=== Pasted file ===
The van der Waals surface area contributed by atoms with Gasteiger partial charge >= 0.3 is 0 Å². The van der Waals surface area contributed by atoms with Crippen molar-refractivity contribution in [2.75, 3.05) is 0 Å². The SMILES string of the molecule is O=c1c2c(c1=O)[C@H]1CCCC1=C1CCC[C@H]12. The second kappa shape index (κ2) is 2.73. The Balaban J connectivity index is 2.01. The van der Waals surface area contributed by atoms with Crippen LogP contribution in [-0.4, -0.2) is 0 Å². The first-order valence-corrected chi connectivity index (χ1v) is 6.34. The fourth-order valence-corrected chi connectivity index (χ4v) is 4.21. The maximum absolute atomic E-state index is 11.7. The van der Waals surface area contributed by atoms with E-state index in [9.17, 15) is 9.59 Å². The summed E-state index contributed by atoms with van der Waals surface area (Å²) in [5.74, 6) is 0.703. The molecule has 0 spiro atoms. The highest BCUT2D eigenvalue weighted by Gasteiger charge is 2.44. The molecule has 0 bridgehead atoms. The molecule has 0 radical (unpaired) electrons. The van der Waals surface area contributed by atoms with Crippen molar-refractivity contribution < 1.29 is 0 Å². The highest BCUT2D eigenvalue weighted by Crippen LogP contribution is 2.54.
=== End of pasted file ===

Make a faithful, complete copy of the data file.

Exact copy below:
The van der Waals surface area contributed by atoms with Gasteiger partial charge >= 0.3 is 0 Å². The van der Waals surface area contributed by atoms with Crippen molar-refractivity contribution in [2.75, 3.05) is 0 Å². The SMILES string of the molecule is O=c1c2c(c1=O)[C@H]1CCCC1=C1CCC[C@H]12. The second kappa shape index (κ2) is 2.73. The Balaban J connectivity index is 2.01. The van der Waals surface area contributed by atoms with Crippen LogP contribution in [-0.4, -0.2) is 0 Å². The first-order valence-corrected chi connectivity index (χ1v) is 6.34. The fourth-order valence-corrected chi connectivity index (χ4v) is 4.21. The maximum absolute atomic E-state index is 11.7. The van der Waals surface area contributed by atoms with E-state index in [9.17, 15) is 9.59 Å². The summed E-state index contributed by atoms with van der Waals surface area (Å²) in [5.74, 6) is 0.703. The molecule has 0 spiro atoms. The highest BCUT2D eigenvalue weighted by Gasteiger charge is 2.44. The molecule has 0 bridgehead atoms. The molecule has 0 radical (unpaired) electrons. The van der Waals surface area contributed by atoms with Crippen molar-refractivity contribution < 1.29 is 0 Å². The highest BCUT2D eigenvalue weighted by Crippen LogP contribution is 2.54.